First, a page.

Common Skin Troubles

September 01, 2008

Did you ever get a blister from a new pair of shoes? Or maybe when you tried your hands on the hammer last, you experienced calluses? Or maybe you’re a dancer and have noticed painful little bumps called corns on your toes?

Blisters, calluses, and corns can be uncomfortable, but they’re also pretty common and easy to prevent. All three happen because of friction — which means that two surfaces rub against each other. In the case of these skin problems, one of the surfaces is your tender skin!

How are blisters different form calluses and corns?

A blister is an area of raised skin with a watery liquid inside. Blisters form on hands and feet from rubbing and pressure, but they form a lot more quickly than calluses.

A callus is an area of thick skin. Calluses form at points where there is a lot of repeated rubbing for a long period of time — such as the hours spent raking leaves. The skin hardens from the pressure over time and eventually thickens, forming a hard tough grayish or yellowish surface that may feel bumpy. Areas on your body that form blisters and continue to be rubbed every day (like your feet because of the same pair of uncomfortable shoes you always wear to school) may go on to form calluses. Calluses on the feet, however, can be painful because you have to step on them all the time. They usually form on the ball of the foot. Tight shoes and high heels often cause calluses because they put a lot of pressure on your feet at points that aren’t used to all of that stress.

Like calluses, corns are also areas of hard, thick skin. They’re usually made up of a soft yellow ring of skin around a hard, gray center. They often form on the tops of the toes or in between toes. Like calluses, corns come from pressure or repeated rubbing of the toes. Corns usually develop after wearing shoes that are tight around the toe area.

Prevent blisters, calluses and corns
To avoid getting blisters and calluses on your hands, wear the right kind of gloves or protective gear.

To keep your feet callus free, choose your shoes wisely. Try to shop for shoes in the afternoon — that’s when your feet are their largest. Why? Because they get a little swollen from you walking on them all day! And be sure to try on both shoes and walk around a little bit before buying them. Even if they look really cool, don’t get them if they don’t feel right. Often, a different size or width can make a big difference.

And even if you love a certain pair of shoes in your closet, don’t wear them all the time. Mix it up by wearing a variety of shoes. That way, your feet will get a break and won’t always be rubbed in the same places.

Natural Treatment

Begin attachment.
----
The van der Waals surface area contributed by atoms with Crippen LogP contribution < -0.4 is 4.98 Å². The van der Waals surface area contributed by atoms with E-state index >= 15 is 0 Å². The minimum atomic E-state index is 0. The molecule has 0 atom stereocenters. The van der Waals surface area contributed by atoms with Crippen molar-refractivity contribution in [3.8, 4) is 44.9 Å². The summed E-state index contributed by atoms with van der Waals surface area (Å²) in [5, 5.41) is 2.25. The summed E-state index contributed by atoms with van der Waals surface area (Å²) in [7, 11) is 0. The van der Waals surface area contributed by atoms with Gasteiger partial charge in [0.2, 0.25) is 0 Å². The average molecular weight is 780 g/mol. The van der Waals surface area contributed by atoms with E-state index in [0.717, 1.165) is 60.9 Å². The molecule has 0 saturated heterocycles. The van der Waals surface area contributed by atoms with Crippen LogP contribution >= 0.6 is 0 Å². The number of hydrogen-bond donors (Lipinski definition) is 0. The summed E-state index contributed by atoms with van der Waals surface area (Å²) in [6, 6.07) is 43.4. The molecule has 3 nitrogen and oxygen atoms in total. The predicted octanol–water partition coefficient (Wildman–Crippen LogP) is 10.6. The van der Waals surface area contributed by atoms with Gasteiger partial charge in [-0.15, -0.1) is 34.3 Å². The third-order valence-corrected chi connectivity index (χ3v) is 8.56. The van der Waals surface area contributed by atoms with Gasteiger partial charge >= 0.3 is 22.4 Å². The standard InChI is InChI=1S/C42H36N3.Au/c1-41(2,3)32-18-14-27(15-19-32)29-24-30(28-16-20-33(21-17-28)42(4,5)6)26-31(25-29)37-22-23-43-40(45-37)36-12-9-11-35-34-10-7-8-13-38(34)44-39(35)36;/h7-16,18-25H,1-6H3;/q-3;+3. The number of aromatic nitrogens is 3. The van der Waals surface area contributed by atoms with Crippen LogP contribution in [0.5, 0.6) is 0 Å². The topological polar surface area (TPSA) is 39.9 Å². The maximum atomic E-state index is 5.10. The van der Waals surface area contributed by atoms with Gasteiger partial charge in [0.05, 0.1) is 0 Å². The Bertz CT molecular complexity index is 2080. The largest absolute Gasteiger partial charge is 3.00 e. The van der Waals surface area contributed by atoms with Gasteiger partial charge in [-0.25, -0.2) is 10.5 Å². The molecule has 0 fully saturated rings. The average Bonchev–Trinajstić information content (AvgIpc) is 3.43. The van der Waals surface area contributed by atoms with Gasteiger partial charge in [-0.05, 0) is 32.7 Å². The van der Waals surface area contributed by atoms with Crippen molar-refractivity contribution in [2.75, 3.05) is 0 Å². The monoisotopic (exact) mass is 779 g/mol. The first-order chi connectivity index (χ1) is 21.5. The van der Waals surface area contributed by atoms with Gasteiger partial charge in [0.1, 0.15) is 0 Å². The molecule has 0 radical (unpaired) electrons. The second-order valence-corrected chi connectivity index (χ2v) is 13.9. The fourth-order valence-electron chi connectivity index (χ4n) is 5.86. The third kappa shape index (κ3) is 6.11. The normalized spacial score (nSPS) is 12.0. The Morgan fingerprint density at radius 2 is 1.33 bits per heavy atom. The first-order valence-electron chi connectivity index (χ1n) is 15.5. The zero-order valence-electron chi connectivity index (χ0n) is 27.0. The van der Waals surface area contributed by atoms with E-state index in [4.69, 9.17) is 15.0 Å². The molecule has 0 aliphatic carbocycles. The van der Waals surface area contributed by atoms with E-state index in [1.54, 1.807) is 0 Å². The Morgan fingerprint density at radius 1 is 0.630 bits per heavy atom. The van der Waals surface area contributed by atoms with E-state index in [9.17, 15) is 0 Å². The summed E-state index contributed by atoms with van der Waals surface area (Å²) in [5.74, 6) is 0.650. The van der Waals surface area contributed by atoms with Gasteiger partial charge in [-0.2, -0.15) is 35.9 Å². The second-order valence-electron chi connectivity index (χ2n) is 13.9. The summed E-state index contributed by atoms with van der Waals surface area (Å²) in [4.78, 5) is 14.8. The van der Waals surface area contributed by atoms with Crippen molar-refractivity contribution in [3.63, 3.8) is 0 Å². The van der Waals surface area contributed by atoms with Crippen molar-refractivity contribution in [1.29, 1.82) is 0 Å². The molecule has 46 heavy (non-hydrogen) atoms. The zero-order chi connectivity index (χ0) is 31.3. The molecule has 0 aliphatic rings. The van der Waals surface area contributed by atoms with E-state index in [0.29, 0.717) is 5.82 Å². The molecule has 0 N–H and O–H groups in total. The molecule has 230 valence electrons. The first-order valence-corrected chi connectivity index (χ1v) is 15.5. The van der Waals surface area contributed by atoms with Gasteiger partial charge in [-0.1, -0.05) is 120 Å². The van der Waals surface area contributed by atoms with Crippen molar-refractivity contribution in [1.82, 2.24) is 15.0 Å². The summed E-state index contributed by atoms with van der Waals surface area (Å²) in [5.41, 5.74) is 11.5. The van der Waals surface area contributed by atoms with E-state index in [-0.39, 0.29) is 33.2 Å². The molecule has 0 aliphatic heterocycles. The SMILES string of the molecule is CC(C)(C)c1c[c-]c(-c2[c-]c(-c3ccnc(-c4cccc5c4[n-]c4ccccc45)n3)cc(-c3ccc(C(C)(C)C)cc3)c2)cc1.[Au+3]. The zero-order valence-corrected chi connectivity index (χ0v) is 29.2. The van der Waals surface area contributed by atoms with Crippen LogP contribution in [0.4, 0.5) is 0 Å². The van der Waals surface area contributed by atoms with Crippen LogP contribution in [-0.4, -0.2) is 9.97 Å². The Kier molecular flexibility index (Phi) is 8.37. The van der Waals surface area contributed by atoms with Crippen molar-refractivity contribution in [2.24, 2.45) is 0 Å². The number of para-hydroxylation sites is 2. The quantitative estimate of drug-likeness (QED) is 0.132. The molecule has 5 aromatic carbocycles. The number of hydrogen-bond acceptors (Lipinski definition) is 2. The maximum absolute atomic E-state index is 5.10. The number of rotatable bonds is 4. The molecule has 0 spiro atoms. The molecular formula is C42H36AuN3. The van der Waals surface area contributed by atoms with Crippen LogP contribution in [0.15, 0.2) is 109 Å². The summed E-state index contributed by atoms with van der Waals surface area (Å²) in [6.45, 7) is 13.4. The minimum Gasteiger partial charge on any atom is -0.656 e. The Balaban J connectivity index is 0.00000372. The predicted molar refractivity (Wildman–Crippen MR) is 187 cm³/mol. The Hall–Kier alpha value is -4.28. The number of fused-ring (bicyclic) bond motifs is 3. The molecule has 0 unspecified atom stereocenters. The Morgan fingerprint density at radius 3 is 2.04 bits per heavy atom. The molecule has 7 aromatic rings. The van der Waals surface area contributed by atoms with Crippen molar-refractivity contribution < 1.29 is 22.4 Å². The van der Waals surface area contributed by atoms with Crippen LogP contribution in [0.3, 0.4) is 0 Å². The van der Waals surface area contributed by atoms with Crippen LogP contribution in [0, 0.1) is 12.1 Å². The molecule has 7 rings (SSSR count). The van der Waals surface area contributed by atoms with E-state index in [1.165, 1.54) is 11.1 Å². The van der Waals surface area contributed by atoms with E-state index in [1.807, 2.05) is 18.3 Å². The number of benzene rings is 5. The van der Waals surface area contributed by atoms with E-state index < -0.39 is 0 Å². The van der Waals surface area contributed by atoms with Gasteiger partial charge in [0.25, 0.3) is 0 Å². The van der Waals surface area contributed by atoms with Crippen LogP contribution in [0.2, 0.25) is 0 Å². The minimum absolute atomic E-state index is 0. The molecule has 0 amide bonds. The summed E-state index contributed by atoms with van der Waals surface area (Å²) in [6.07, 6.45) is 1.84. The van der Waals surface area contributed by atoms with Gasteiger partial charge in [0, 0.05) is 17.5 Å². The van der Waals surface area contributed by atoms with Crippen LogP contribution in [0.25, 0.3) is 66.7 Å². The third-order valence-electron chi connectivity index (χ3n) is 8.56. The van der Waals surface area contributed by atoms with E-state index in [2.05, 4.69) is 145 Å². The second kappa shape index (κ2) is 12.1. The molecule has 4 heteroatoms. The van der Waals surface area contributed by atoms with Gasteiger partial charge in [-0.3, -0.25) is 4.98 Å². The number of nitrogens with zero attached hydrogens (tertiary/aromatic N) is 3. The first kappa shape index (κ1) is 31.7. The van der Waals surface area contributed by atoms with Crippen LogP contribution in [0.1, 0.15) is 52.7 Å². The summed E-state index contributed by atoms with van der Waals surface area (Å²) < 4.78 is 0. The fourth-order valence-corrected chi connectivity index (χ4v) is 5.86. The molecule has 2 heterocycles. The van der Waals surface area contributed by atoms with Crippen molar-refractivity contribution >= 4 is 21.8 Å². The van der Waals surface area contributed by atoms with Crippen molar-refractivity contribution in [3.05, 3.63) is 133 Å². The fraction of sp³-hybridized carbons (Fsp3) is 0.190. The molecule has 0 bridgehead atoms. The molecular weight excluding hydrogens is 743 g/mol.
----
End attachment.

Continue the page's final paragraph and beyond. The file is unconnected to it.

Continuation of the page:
Blisters usually just need time to heal on their own. Keep a blister clean and dry and cover it with a bandage until it goes away. While it heals, try to avoid putting pressure on the area or rubbing it.

You can help a callus go away faster by soaking it in warm, soapy water for 10 minutes, then rubbing it with a pumice stone. The stone has a rough surface and can be used to rub off the dead skin. Be sure to ask your parent for help using one. Shoe pads that go inside your shoes also can help relieve the pressure so foot calluses can heal. Pumice stones and foot pads are sold in many grocery stores and drug stores.

Corns take a little bit longer to go away. To help them heal, you can buy special doughnut-shaped pads that let the corn fit right into the hole in the middle to relieve pain and pressure. There are also pads that contain salicylic acid, which takes off the dead skin to help get rid of the corn. If the corn sticks around for a while and keeps hurting, you may need to see a podiatrist .

Standing and walking correctly can sometimes eliminate excess foot pressure. Several types of bodywork can help correct body imbalances. Aloe (Aloe barbadensis) cream is an effective skin softener, and two or three daily applications of calendula (Calendula officinalis) salve can soften skin and prevent inflammation. One teaspoon of lemon juice mixed with one teaspoon of dried chamomile (Martricaria recutita) tea and one crushed garlic clove dissolves thickened skin.

An ayurvedic practitioner may recommend the following treatment:
- apply each day a paste made by combining one teaspoon of aloe vera gel with half that amount of turmeric (Curcuma longa)
- bandage overnight
- soak in warm water for 10 minutes every morning
- massage gently with mustard (Brassica cruciferae) oil

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